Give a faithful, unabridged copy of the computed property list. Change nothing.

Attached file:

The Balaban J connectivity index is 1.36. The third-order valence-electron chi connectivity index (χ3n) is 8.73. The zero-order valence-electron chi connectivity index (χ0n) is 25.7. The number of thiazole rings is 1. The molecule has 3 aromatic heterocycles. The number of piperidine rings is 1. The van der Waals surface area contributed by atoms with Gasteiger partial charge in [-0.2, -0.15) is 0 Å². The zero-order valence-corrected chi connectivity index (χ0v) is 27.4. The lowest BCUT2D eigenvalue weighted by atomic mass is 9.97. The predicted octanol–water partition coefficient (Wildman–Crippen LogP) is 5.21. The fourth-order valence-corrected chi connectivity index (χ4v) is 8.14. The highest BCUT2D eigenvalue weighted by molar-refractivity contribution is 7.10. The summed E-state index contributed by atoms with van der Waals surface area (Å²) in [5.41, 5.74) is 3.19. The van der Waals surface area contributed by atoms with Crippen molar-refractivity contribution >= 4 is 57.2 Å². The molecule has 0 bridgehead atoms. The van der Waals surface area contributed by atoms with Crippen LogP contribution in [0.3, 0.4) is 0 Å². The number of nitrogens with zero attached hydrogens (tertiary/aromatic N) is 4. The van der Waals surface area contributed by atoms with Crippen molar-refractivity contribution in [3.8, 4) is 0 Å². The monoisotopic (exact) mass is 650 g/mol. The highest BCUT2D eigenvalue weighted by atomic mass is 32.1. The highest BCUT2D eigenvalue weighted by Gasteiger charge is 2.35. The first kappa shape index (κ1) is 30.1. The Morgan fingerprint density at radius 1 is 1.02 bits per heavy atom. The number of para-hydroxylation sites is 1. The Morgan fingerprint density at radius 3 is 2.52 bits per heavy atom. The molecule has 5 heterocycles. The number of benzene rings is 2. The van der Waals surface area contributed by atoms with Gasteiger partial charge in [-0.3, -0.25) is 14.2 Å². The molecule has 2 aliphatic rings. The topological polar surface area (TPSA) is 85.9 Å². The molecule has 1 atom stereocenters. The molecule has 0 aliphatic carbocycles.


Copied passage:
The Balaban J connectivity index is 1.36. The third-order valence-electron chi connectivity index (χ3n) is 8.73. The zero-order valence-electron chi connectivity index (χ0n) is 25.7. The number of thiazole rings is 1. The molecule has 3 aromatic heterocycles. The number of piperidine rings is 1. The van der Waals surface area contributed by atoms with Gasteiger partial charge in [-0.2, -0.15) is 0 Å². The zero-order valence-corrected chi connectivity index (χ0v) is 27.4. The lowest BCUT2D eigenvalue weighted by atomic mass is 9.97. The predicted octanol–water partition coefficient (Wildman–Crippen LogP) is 5.21. The fourth-order valence-corrected chi connectivity index (χ4v) is 8.14. The highest BCUT2D eigenvalue weighted by molar-refractivity contribution is 7.10. The summed E-state index contributed by atoms with van der Waals surface area (Å²) in [5.41, 5.74) is 3.19. The van der Waals surface area contributed by atoms with Crippen molar-refractivity contribution >= 4 is 57.2 Å². The molecule has 0 bridgehead atoms. The van der Waals surface area contributed by atoms with Crippen LogP contribution in [0.3, 0.4) is 0 Å². The number of nitrogens with zero attached hydrogens (tertiary/aromatic N) is 4. The van der Waals surface area contributed by atoms with Crippen molar-refractivity contribution in [3.8, 4) is 0 Å². The monoisotopic (exact) mass is 650 g/mol. The highest BCUT2D eigenvalue weighted by atomic mass is 32.1. The highest BCUT2D eigenvalue weighted by Gasteiger charge is 2.35. The first kappa shape index (κ1) is 30.1. The Morgan fingerprint density at radius 1 is 1.02 bits per heavy atom. The number of para-hydroxylation sites is 1. The Morgan fingerprint density at radius 3 is 2.52 bits per heavy atom. The molecule has 5 heterocycles. The number of benzene rings is 2. The van der Waals surface area contributed by atoms with Gasteiger partial charge in [-0.3, -0.25) is 14.2 Å². The molecule has 2 aliphatic rings. The topological polar surface area (TPSA) is 85.9 Å². The molecule has 1 atom stereocenters. The molecule has 0 aliphatic carbocycles.